If you’re like me, you’re probably wondering if you would have gone public with this story, if it was your own. I can’t really say, but I do commend Valerie for her courage. While her story is unbelievable, I’m sure there are others who are struggling with some of the hurt inflicted at the hands of their own parents. If her painful story helps someone else, then it’s worth it. If she connects with siblings who never knew they had a sister out there, then it was worth it.
Aside from all that maybe sharing her story in such a public way is additional healing for Valerie.
“If this old lady done come through all this, and God’s still got her here and still with a good heart — because you find so many mean, vicious people in the world, and you don’t have to be — you can love no matter what you’ve come through or where you’ve been in this world.”
It’s not just Valerie’s story, but her reaction to it that provide a message to all of us. No matter how bad it may seem, we can all overcome the hurt in our own lives.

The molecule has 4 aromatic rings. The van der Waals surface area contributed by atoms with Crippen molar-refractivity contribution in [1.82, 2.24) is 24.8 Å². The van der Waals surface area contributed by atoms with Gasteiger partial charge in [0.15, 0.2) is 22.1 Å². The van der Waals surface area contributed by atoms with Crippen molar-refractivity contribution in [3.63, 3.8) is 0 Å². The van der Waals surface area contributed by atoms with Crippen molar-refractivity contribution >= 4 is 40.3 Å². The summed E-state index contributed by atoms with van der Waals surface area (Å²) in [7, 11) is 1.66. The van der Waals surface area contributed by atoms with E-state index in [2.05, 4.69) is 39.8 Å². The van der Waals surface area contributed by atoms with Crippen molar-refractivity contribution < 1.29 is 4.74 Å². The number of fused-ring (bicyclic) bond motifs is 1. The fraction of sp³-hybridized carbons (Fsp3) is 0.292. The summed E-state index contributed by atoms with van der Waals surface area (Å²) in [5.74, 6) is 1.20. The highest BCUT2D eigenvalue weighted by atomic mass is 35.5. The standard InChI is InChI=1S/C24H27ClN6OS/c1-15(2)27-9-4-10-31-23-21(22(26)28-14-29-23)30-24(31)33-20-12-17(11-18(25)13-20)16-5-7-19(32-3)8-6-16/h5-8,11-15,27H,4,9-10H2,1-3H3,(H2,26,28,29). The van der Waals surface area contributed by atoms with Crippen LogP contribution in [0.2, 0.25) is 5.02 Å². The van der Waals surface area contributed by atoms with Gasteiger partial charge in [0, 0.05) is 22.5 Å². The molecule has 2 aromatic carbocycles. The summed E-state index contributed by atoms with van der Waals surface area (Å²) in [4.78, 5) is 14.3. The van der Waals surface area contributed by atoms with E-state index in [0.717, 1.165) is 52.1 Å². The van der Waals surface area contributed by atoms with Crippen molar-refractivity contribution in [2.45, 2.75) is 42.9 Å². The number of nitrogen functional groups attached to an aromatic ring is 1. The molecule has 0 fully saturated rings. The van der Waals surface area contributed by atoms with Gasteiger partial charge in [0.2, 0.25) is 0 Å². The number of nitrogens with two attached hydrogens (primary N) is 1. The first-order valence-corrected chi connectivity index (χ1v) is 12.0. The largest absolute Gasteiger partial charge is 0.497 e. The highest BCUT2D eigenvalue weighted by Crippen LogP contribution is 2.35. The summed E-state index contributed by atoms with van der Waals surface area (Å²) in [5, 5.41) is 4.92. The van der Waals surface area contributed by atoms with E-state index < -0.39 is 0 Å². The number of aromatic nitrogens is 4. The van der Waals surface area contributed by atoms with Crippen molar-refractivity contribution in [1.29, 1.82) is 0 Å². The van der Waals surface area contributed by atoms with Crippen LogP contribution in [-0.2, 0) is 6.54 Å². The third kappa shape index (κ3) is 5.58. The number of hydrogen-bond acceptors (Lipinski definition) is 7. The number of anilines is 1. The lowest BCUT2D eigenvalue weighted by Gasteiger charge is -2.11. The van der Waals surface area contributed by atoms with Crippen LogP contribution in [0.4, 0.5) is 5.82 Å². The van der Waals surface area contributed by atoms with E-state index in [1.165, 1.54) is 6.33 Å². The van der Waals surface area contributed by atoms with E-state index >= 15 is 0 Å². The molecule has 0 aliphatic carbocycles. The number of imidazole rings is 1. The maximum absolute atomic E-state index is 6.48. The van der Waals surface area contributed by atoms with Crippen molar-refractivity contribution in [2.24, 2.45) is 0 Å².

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I’m a high-school educator by day.
In the teacher’s lounge, where I spend the menial amount of time I’m allowed for lunch, the Maury Povich Show is almost always playing. Before two months ago, I was not at all familiar with his signature “You are NOT the father!” refrain; now, it’s a running gag among the teachers. Though Maury, along with Jerry Springer and talk show hosts of their ilk have been around since I was my students’ age, the subject matter has apparently not changed very much: the show still champions the cultural detritus of the lower-middle class. Even when I was 14, I never understood the type of person who would allow themselves to be scrutinized in such backwards ways. It’s as if there’s a whole cross-section of America who has no problem letting the world know just how trifling their families really are. Today, the issue takes on a more sobering perspective: I look at my students and worry that many of them are itching to be a part of that cross-section.